Table 2.
Poisson incidence risk ratios for in-patient mortality among liver cirrhosis
Variable Incidence risk ratio* 95% CI P-value
Year of admission
 2010 Ref.
 2011 1.59 1.23–2.06 <0.001
 2012 2.30 1.81–2.91 <0.001
 2013 1.95 1.54–2.46 <0.001
 2014 2.30 1.82–2.90 <0.001
 2015 2.11 1.66–2.67 <0.001
 2016 2.96 2.33–3.76 <0.001
 2017 2.58 2.02–3.28 <0.001
Age bracket (years)
 <40 Ref.
 41–50 1.15 1.00–1.33 0.06
 51–60 1.11 0.96–1.27 0.15
 >60 1.21 1.10–1.34 0.03
 Female Ref.
 Male 1.36 1.20–1.54 <0.001
 Alcoholic 1.88 1.71–2.07 <0.001
 HBV 0.76 0.66–0.89 <0.001
 HCV 0.61 0.52–0.72 <0.001
 NASH 0.72 0.63–0.82 <0.001
 Autoimmune 0.61 0.49–0.75 <0.001
 Cryptogenic 0.81 0.71–0.93 0.004
 Ascites 2.40 2.11–2.73 <0.001
 Sepsis 4.50 4.07–4.97 <0.001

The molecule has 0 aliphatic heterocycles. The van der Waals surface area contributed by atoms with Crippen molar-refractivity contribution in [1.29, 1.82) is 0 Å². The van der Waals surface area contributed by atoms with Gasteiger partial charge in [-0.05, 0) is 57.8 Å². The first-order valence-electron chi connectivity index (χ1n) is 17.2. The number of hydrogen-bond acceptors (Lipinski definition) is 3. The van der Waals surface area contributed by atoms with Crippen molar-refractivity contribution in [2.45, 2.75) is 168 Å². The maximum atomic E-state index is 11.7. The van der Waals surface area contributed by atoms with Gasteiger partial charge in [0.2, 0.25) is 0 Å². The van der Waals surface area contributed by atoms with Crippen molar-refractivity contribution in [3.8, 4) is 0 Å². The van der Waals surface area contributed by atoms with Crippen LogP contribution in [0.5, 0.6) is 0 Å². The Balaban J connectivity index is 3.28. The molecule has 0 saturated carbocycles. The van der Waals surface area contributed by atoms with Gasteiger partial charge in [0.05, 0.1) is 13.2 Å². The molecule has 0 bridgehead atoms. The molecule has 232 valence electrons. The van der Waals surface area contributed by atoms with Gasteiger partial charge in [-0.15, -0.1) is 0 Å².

HCC 0.87 0.74–1.02 <0.001
 HRS 2.58 2.27–2.94 <0.001
 SBP 1.92 1.72–2.14 <0.001
 AVB 1.30 1.17–1.44 <0.001
 HE 3.81 3.45–4.19 <0.001
Severity score
 CTP >10.5 6.34 5.60–7.10 <0.001
 MELD >19.0 6.30 5.50–7.20 <0.001

CI, confidence interval; Ref., reference; HBV, hepatitis B virus; HCV, hepatitis C virus; NASH, nonalcoholic steatohepatitis; HCC, hepatocellular carcinoma; HRS, hepatorenal syndrome; SBP, spontaneous bacterial peritonitis; AVB, acute variceal bleed; HE, hepatic encephalopathy; CTP, Child-Pugh; MELD, model for end-stage liver disease.

* Poisson regression robust standard error model, NASH-non-alcoholic steatohepatitis, HE-hepatic encephalopathy.

Table 3.
Association of etiology and complication at 1st admission and readmission
Variable Death in 1st admission Death during 1 year follow-up (admission>1; n=459; 8.9%) Requiring readmission but survival >1 year (n=1,857; 36.1%) Discharged with no readmission (n=1,574;30.6%) P-value